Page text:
“When Harry Met Sally” (1989) — Written by Nora Ephron and directed by Rob Reiner, this classic romantic comedy perfectly captured the chemistry of stars Billy Crystal and Meg Ryan as friends who discover, after many tribulations, that they are in fact meant for each other.
“Carrie” (1976) — Stephen King’s first published novel, “Carrie,” was also the first film adaptation of the horror writer’s work — a visually-stunning tale of a teenage girl abused by her classmates who discovers the gift of telekinesis, which she employs to murderous effect. Director Brian De Palma’s flair for suspense was perhaps never better displayed than it was here, bolstered by Sissy Spacek’s mesmerizing, Oscar-nominated performance, and by fellow Oscar-nominee Piper Laurie as Carrie’s insanely devout mother.
“Iron Man” (2008) — The first entry in the Marvel Cinematic Universe, Jon Favreau’s splendid comic book adventure is the origin story of Tony Stark, a cynical armaments tycoon who rededicates his life by deploying his technical wizardry against a terrorist group and its enablers. Robert Downey Jr.’s performance as the wisecracking, conflicted genius who reshapes himself as a superhero in a flying suit is terrific, one that elevated the comic book genre and set the stage for a slew of “Avengers” features in which Stark stood front-and-center.
“The Little Mermaid” (1989) — Composer Alan Menken and lyricist Howard Ashman had already teamed up on the stage musicals “God Bless You, Mr. Rosewater” and the Off-Broadway hit “Little Shop of Horrors,” when they were picked to concoct the music for Disney’s animated version of the Hans Christian Andersen tale about a mermaid who longs to be human — and sacrifices her stellar singing voice for legs. The film was an overwhelming critical and commercial success, and set the template for subsequent Disney animated musicals, including “Beauty and the Beast,” which was Menken and Ashman’s final collaboration before Ashman’s death, in 1991. Songs include “Part of Your World,” “Under the Sea.” and “Kiss the Girl.”
“The Ballad of Gregorio Cortez” (1982) — This story of a poor Tejano farmer who becomes a folk hero while being pursued by Texas Rangers after being falsely accused of murder was acclaimed for its innovative storytelling, and stands as a leading example of Chicano feature filmmaking. Directed by Robert M. Young. Shot in Super 16mm, the film was recently restored by the Academy Film Archive.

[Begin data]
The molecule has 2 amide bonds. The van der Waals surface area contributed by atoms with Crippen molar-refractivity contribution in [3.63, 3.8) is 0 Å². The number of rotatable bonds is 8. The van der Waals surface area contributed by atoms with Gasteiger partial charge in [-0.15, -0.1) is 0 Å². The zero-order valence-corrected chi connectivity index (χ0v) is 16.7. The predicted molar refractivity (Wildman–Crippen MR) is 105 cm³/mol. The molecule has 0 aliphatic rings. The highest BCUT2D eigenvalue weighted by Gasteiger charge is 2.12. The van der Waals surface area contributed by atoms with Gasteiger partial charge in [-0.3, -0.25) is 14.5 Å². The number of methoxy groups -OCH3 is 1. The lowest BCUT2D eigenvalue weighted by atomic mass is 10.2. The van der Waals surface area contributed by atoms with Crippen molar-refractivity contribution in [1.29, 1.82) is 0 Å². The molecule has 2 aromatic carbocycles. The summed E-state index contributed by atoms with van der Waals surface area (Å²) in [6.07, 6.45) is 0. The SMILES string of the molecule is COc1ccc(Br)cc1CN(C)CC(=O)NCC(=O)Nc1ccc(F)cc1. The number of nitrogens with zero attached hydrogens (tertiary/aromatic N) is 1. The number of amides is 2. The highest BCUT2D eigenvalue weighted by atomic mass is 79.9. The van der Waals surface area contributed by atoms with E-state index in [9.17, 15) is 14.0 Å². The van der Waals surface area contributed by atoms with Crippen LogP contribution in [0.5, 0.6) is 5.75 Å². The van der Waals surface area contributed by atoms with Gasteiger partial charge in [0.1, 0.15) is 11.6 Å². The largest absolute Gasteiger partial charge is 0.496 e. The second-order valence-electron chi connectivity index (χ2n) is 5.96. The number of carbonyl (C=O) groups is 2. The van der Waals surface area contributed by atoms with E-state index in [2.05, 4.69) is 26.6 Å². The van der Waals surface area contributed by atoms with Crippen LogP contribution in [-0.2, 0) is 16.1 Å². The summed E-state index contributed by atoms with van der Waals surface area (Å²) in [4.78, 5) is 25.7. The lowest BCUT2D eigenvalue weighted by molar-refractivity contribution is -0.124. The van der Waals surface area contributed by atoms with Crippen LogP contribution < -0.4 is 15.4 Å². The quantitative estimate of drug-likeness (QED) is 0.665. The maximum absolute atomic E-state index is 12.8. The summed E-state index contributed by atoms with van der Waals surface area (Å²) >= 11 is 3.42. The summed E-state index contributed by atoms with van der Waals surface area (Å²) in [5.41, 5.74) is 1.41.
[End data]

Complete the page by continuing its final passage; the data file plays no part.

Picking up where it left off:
“Bush Mama” (1979) — Ethiopian-born director Haile Gerima’s UCLA thesis project tells the story of a young inner-city mother fighting the bureaucracies of the justice and welfare systems that seem programmed to lock her into a cycle of poverty. The film’s sense of realism is underscored by an early scene in which Black men are captured on camera being stopped and harassed by the police; the men were the film’s director and a crew member.
“Cyrano de Bergerac” (1950) — The first American film version of Edmond Rostand’s 1897 French play was acclaimed for José Ferrer’s performance, which earned him an Academy Award. Preserved at the UCLA Film & Television Archive.
“Pariah” (2011) — The award-winning debut of filmmaker Dee Rees (who later directed the Oscar-nominated “Mudbound”) tells the coming-of-age story of a Brooklyn high school girl who has not yet come out as a lesbian.
“Super Fly” (1972) — A Harlem drug pusher (Ron O’Neal) wants to leave the business, but not until making one last, big score. Directed by Gordon Parks Jr. (son of “Shaft” director Gordon Parks), with music by Curtis Mayfield, and also starring a Cadillac Eldorado whose owner, K.C., ended up in the film himself playing a pimp, a character as fly as his ride.
“Attica” (1974) — Cinda Firestone investigates the September 1971 uprising at New York’s Attica Correctional Facility, the deadliest prison riot in U.S. history.